Bodies & Beauty: The Journey of Sixty Pounds
Editor’s Note: Today’s post was written by Tricia Marchand. She originally approached me wanting to share her story of gaining and losing baby weight. She has a 14 month old daughter, and is learning that her beautiful baby, her husband, and her God are re-defining what beauty truly is. I love that she shares the whole story. And the truth that she is finding. She blogs at www.mamamarchand.com and tweets at @mamamarchand. – Lauren
That’s how much weight I’ve gained on my petite frame since my wedding seven and a half years ago. My life has dramatically changed, along with my clothing size. I’ve been on and off the diet bandwagon, declaring it loudly that I want to lose weight and then whispering quietly that I’m not sure I can do it. I have felt fat, ugly, and weak despite my husband’s best efforts at boosting my self-esteem with kind words, encouragement, and affection. I have dealt with crazy hormones and insatiable hunger after the birth of my daughter. I have felt out of control more times than I care to admit.
Let me back up. Let me back WAY up.
In high school, I played sports which kept me trim and fit. I never struggled with how I looked or how I felt about myself back then. I could wear whatever I wanted and it was fabulous. I felt pretty and had self-confidence. In college, I joined a dance troupe and that helped keep a lot of the unwanted “freshman fifteen” at bay. I still wore small sizes and I was happy.
But, then I graduated, got married, and got a desk job. And the weight started sticking.
The first twenty pounds didn’t faze me much. It strangely made me happy because, it gave me a chance to buy a new wardrobe. I did start dieting but, only because I felt like I should. I still thought I looked good, I knew my husband found me attractive, and I just figured it must be a rite of passage into adulthood.
The next twenty pounds were tough. My clothing size crept into the double digits and I didn’t have the energy I once had. I was getting older so I blamed it on my metabolism, our eating out habits, and my job, taking no credit for my weight gain.
The last twenty pounds were the result of my pregnancy with our daughter, Norah. After I had her in the spring of 2010, I realized something had to give. I couldn’t continue living with this weight. I felt awful, I looked huge, and I couldn’t stand to see the size tags in my clothes anymore. I looked at photos of myself with our daughter and I felt GIANT compared to her small size.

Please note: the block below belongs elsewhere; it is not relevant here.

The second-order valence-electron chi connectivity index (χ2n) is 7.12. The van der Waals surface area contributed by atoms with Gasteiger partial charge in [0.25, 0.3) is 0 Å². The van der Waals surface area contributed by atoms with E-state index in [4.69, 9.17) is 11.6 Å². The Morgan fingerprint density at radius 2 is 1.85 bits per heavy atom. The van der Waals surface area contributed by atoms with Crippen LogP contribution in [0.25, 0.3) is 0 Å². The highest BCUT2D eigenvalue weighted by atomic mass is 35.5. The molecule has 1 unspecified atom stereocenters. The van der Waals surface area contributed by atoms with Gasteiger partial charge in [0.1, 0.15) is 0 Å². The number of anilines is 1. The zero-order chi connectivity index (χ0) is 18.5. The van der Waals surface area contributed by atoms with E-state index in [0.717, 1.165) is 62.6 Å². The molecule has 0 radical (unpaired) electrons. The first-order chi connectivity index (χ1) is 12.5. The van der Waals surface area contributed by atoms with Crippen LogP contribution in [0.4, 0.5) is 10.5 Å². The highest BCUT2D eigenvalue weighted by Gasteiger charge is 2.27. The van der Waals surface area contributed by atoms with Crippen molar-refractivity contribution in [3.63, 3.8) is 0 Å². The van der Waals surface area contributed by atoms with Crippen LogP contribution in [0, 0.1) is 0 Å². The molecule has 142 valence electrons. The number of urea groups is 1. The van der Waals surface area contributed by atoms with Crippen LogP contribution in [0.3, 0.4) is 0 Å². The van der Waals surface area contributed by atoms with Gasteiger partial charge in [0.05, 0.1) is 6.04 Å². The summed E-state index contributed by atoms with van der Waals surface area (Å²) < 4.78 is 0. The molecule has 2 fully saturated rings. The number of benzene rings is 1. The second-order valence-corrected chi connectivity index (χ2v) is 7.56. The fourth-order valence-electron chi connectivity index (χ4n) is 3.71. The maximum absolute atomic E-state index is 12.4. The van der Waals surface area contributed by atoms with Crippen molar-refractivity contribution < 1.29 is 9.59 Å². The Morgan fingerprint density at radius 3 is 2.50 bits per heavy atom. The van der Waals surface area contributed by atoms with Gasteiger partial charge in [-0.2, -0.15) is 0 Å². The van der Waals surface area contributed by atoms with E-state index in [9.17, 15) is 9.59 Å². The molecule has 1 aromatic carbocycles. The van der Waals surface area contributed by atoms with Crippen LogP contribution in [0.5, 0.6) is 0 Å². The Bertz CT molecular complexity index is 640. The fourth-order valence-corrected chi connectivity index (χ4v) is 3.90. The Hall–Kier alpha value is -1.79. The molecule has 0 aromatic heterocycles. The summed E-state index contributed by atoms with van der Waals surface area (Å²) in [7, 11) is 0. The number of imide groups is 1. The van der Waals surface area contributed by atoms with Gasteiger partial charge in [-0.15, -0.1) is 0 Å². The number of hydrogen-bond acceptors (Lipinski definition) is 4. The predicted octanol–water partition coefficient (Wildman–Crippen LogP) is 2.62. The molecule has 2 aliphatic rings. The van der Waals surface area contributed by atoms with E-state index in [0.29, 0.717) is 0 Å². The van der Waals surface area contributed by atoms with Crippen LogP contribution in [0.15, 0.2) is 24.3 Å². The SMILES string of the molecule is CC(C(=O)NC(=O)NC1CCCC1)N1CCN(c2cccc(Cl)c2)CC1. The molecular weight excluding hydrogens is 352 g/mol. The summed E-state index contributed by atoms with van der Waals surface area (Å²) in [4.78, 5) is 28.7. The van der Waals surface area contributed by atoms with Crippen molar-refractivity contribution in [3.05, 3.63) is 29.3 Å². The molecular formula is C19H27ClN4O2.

Having a child changes you. It changes not just your physique and your role in life, but your value of life, too. Things that didn’t matter before starting a family now mattered a great deal. It was like life knocked the wind out of me to get my attention in the matter of how I viewed myself. I didn’t really want to lose weight because of ME … I wanted to lose weight for HER.
I want Norah to grow up with a confident mama, a mama who likes the way she looks and feels. I want to have the energy to keep up with this fast-growing toddler of mine and not huff and puff like I’m going to blow a house down. I want to be fit to show Norah that I had the willpower to change something that wasn’t right in my life, that I’m strong, and that she can be, too.
So, I’m on a weight loss journey right now. I’m not doing anything crazy and I’m not following a fad diet. I’m just eating better and going with the ebb & flow of every day, making good choices and trying to move more. But, the lessons I’m learning are far more important than the weight loss.
I’m learning anew that I am a child of God and He finds me beautiful. I’m learning that regardless of my dark days, where I view myself in a negative light, the Lord has provided me with a loving husband to lift my spirits. I’m learning that Norah doesn’t care if I’m having a “fat day” because she loves me simply because I’m her mama. I’m learning that I can’t continue to use terms like “fat,” “ugly,” and “weak” because it causes a downward spiral instead of empowering me to make healthy changes. I’m learning that it’s a slow but satisfying process to change the way I live so that I can be a better version of myself.
My encouragement to you, if you are struggling with your view of yourself is this: be okay with where you are, even if you know you want to change.
You already are beautiful, you just might not know it. You can achieve your goals, one small step at a time. And I’m taking those steps right along with you.
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